Someone asked him a question about the use of painting in some of his works. He mentioned that he wanted to include drawings in The Cat’s Table. There was a huge gasp from the audience when he said that he is at the point with The Cat’s Table where he is just now remembering everything that he wanted to put in!
At the end of it all, I walked away with an autographed copy of Coming Through Slaughter as my copy of The English Patient is almost 2,000 miles away. Still, it was great to see such an admired writer read and discuss his work.
One thing that inevitably slows me down in my writing is research. I work across multiple genres and I am working on a number of projects simultaneously so you would think that trying to finish those projects alone would be enough to keep me busy. But I have this fascination with the past that I can’t quite shake. It’s the reason why I read so many novels that were written before my grandparents were even born. There’s a reason why I love those books that high school teachers and college literature professors assign their students to read. Jane Eyre. The Marrow of Tradition. Native Son. The Portrait of a Lady. The House of Mirth. Invisible Man. McTeague. Dubliners. Mansfield Park. Jude the Obscure. Some of these works might be labeled “historical fiction” but many of them were just Henry James, Richard Wright, Edith Wharton, Ralph Ellison, Frank Norris, James Joyce, Jane Austen and Thomas Hardy simply writing about what was going on around them. When reading works by anyone, be it an author from the past or a contemporary author or playwright, I love the stories that takes place in the past. And not just America’s past, but anyone’s past. I just like reading about people and worlds that I will never be able to physically be a part of.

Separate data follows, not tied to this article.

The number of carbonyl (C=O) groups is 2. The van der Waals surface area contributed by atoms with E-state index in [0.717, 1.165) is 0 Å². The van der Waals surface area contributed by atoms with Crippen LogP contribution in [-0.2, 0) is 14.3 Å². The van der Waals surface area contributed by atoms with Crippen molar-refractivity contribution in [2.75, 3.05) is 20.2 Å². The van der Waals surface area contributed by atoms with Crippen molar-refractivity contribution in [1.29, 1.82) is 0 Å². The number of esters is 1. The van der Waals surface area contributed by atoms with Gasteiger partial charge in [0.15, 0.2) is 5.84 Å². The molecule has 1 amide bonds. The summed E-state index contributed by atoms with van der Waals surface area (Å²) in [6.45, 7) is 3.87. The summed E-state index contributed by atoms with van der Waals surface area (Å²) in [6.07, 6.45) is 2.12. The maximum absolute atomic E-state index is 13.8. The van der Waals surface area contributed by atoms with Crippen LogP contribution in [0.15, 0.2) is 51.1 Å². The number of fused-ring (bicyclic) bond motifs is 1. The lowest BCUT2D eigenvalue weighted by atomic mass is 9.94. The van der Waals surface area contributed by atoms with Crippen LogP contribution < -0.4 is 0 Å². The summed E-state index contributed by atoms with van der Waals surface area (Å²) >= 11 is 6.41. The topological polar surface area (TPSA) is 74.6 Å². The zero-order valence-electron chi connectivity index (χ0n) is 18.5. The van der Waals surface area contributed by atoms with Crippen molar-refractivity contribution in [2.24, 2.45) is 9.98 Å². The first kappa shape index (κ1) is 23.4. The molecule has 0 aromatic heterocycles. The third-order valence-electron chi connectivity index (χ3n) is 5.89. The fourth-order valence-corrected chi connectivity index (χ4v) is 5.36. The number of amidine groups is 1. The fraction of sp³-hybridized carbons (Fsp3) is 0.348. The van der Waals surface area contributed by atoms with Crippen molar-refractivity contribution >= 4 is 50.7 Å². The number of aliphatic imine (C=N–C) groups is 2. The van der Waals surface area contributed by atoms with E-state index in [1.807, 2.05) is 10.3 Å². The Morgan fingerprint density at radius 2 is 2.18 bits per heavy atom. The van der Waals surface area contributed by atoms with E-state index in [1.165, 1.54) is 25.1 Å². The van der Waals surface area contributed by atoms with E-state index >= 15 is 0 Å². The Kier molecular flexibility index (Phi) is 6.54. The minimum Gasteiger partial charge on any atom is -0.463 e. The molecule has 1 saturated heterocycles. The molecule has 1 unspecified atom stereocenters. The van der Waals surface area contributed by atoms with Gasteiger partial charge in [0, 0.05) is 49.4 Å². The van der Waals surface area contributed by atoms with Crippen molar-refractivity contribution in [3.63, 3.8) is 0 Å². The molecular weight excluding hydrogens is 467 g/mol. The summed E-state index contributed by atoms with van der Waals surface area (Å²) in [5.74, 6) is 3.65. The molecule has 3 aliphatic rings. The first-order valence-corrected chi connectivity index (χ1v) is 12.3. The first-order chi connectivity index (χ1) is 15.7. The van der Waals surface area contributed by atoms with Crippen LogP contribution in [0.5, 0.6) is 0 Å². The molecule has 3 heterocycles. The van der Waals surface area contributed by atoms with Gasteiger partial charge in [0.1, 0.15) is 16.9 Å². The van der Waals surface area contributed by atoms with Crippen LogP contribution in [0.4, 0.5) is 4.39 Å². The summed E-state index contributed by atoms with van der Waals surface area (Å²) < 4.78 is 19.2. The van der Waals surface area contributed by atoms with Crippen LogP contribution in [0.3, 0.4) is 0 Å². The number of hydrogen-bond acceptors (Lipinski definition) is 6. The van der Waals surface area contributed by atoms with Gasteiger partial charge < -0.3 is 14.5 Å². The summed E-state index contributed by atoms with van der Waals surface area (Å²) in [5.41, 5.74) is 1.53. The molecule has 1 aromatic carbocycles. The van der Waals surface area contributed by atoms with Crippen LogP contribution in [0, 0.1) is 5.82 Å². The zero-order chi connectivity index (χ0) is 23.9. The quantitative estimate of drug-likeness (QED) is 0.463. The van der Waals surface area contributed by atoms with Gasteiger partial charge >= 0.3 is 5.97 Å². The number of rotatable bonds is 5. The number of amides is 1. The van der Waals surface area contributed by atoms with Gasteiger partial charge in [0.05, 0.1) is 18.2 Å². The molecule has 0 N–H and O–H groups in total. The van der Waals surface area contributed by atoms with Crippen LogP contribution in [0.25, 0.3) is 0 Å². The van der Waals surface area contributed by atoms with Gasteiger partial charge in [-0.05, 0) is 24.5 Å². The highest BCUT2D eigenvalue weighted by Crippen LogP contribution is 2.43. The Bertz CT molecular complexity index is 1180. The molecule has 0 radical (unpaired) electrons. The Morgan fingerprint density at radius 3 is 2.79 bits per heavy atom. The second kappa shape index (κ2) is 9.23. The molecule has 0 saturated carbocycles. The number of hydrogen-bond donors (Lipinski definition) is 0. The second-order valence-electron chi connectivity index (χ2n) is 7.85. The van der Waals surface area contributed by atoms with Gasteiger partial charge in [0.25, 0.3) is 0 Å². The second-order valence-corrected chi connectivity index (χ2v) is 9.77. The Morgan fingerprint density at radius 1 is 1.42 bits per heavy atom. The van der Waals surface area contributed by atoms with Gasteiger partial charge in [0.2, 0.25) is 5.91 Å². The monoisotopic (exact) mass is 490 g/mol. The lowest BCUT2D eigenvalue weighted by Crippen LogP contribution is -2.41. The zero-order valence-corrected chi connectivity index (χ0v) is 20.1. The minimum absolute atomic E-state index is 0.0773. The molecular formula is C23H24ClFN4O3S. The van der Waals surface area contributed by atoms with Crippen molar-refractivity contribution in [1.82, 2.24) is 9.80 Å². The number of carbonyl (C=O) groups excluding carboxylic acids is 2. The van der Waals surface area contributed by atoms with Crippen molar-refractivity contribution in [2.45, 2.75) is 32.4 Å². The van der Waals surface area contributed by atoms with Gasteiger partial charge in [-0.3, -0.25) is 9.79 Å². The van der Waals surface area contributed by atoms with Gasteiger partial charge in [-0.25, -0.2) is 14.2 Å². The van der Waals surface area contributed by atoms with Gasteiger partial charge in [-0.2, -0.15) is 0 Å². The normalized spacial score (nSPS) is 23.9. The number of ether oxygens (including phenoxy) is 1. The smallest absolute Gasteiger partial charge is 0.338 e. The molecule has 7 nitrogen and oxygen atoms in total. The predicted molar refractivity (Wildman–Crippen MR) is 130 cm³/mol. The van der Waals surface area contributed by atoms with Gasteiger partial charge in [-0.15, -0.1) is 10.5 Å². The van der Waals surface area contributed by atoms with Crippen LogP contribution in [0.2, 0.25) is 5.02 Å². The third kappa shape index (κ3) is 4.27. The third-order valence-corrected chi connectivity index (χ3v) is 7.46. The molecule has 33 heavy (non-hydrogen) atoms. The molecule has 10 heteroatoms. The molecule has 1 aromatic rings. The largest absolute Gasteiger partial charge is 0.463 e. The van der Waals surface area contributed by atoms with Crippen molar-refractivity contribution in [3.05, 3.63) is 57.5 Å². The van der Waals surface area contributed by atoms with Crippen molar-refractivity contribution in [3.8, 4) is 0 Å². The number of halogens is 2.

I recently just finished my second reading of one of my favorite books, Half of a Yellow Sun by Chimamanda Ngozi Adichie. I read the book when it first came out but decided to return to it again after a number of years because I enjoyed it so much and felt like it was time for me to read it again. This time I paid attention to how the author wrote about fictional characters during the Nigeria-Biafra War. It is a book like this, one that incorporates history and politics with fiction, that I enjoy reading so much. Not only do I think about the plot or story going on, but I think about the characters and how they respond to what is going on in their fictitious lives.